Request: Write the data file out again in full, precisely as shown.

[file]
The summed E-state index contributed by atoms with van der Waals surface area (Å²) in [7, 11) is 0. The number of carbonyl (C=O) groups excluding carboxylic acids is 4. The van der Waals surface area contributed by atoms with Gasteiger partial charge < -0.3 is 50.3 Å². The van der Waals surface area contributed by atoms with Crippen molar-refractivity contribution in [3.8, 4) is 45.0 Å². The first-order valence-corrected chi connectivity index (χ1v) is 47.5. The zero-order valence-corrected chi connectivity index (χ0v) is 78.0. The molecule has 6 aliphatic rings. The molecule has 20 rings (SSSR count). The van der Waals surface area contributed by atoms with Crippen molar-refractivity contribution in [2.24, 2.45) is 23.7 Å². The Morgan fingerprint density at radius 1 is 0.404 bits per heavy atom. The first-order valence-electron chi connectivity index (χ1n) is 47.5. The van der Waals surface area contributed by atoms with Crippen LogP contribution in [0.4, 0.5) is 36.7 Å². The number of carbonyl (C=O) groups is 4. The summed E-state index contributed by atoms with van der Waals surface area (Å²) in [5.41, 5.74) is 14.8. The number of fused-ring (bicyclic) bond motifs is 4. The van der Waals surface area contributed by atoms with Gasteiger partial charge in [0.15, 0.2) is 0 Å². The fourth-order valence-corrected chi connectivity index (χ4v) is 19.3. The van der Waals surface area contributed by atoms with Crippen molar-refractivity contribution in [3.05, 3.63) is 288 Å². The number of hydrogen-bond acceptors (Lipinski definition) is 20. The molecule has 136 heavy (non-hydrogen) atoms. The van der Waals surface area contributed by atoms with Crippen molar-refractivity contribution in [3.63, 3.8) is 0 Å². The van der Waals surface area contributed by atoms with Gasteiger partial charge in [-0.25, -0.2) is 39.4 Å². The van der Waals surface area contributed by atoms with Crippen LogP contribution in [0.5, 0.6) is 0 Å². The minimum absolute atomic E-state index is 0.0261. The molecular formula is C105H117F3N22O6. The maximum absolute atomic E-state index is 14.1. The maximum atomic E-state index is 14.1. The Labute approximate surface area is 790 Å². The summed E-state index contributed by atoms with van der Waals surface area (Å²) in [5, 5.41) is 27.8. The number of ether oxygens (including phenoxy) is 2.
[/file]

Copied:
The summed E-state index contributed by atoms with van der Waals surface area (Å²) in [7, 11) is 0. The number of carbonyl (C=O) groups excluding carboxylic acids is 4. The van der Waals surface area contributed by atoms with Gasteiger partial charge < -0.3 is 50.3 Å². The van der Waals surface area contributed by atoms with Crippen molar-refractivity contribution in [3.8, 4) is 45.0 Å². The first-order valence-corrected chi connectivity index (χ1v) is 47.5. The zero-order valence-corrected chi connectivity index (χ0v) is 78.0. The molecule has 6 aliphatic rings. The molecule has 20 rings (SSSR count). The van der Waals surface area contributed by atoms with Crippen molar-refractivity contribution in [2.24, 2.45) is 23.7 Å². The Morgan fingerprint density at radius 1 is 0.404 bits per heavy atom. The first-order valence-electron chi connectivity index (χ1n) is 47.5. The van der Waals surface area contributed by atoms with Crippen LogP contribution in [0.4, 0.5) is 36.7 Å². The number of carbonyl (C=O) groups is 4. The summed E-state index contributed by atoms with van der Waals surface area (Å²) in [5.41, 5.74) is 14.8. The number of fused-ring (bicyclic) bond motifs is 4. The van der Waals surface area contributed by atoms with Gasteiger partial charge in [0.15, 0.2) is 0 Å². The fourth-order valence-corrected chi connectivity index (χ4v) is 19.3. The van der Waals surface area contributed by atoms with Crippen molar-refractivity contribution in [3.05, 3.63) is 288 Å². The number of hydrogen-bond acceptors (Lipinski definition) is 20. The molecule has 136 heavy (non-hydrogen) atoms. The van der Waals surface area contributed by atoms with Crippen molar-refractivity contribution in [3.63, 3.8) is 0 Å². The van der Waals surface area contributed by atoms with Gasteiger partial charge in [-0.25, -0.2) is 39.4 Å². The van der Waals surface area contributed by atoms with Crippen LogP contribution in [0.5, 0.6) is 0 Å². The minimum absolute atomic E-state index is 0.0261. The molecular formula is C105H117F3N22O6. The maximum absolute atomic E-state index is 14.1. The maximum atomic E-state index is 14.1. The Labute approximate surface area is 790 Å². The summed E-state index contributed by atoms with van der Waals surface area (Å²) in [5, 5.41) is 27.8. The number of ether oxygens (including phenoxy) is 2.